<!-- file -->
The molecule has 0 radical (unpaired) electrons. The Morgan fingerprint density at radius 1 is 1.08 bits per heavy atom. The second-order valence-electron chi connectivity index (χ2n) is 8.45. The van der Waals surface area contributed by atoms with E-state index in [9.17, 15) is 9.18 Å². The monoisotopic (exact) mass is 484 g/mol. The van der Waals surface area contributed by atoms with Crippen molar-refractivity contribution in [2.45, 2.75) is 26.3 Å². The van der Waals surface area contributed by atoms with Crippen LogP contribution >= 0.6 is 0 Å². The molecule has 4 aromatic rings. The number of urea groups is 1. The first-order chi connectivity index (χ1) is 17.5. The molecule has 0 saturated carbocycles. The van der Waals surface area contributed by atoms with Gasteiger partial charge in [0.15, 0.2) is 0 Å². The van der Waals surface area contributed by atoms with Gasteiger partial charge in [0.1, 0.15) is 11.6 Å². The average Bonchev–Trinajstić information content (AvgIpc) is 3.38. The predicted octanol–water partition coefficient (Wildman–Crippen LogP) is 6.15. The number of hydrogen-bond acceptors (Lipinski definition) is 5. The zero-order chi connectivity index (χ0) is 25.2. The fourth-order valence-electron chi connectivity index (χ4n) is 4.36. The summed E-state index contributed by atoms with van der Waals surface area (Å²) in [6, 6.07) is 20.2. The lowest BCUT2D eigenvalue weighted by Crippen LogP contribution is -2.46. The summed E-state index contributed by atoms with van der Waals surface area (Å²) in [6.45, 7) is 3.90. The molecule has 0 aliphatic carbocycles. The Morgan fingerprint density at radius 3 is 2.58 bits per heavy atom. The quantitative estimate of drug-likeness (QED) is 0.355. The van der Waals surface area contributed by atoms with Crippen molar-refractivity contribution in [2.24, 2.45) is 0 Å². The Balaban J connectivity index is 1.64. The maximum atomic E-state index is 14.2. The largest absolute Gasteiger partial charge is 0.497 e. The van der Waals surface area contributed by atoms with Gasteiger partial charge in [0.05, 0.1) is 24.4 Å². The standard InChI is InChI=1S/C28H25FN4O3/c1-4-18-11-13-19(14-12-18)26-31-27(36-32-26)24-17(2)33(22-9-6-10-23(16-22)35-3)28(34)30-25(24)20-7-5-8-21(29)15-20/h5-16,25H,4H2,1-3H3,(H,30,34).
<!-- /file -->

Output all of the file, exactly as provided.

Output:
The molecule has 0 radical (unpaired) electrons. The Morgan fingerprint density at radius 1 is 1.08 bits per heavy atom. The second-order valence-electron chi connectivity index (χ2n) is 8.45. The van der Waals surface area contributed by atoms with E-state index in [9.17, 15) is 9.18 Å². The monoisotopic (exact) mass is 484 g/mol. The van der Waals surface area contributed by atoms with Crippen molar-refractivity contribution in [2.45, 2.75) is 26.3 Å². The van der Waals surface area contributed by atoms with Crippen LogP contribution >= 0.6 is 0 Å². The molecule has 4 aromatic rings. The number of urea groups is 1. The first-order chi connectivity index (χ1) is 17.5. The molecule has 0 saturated carbocycles. The van der Waals surface area contributed by atoms with Gasteiger partial charge in [0.15, 0.2) is 0 Å². The van der Waals surface area contributed by atoms with Gasteiger partial charge in [0.1, 0.15) is 11.6 Å². The average Bonchev–Trinajstić information content (AvgIpc) is 3.38. The predicted octanol–water partition coefficient (Wildman–Crippen LogP) is 6.15. The number of hydrogen-bond acceptors (Lipinski definition) is 5. The zero-order chi connectivity index (χ0) is 25.2. The fourth-order valence-electron chi connectivity index (χ4n) is 4.36. The summed E-state index contributed by atoms with van der Waals surface area (Å²) in [6, 6.07) is 20.2. The lowest BCUT2D eigenvalue weighted by Crippen LogP contribution is -2.46. The summed E-state index contributed by atoms with van der Waals surface area (Å²) in [6.45, 7) is 3.90. The molecule has 0 aliphatic carbocycles. The Morgan fingerprint density at radius 3 is 2.58 bits per heavy atom. The quantitative estimate of drug-likeness (QED) is 0.355. The van der Waals surface area contributed by atoms with Crippen molar-refractivity contribution in [2.24, 2.45) is 0 Å². The Balaban J connectivity index is 1.64. The maximum atomic E-state index is 14.2. The largest absolute Gasteiger partial charge is 0.497 e. The van der Waals surface area contributed by atoms with Gasteiger partial charge in [0.05, 0.1) is 24.4 Å². The standard InChI is InChI=1S/C28H25FN4O3/c1-4-18-11-13-19(14-12-18)26-31-27(36-32-26)24-17(2)33(22-9-6-10-23(16-22)35-3)28(34)30-25(24)20-7-5-8-21(29)15-20/h5-16,25H,4H2,1-3H3,(H,30,34).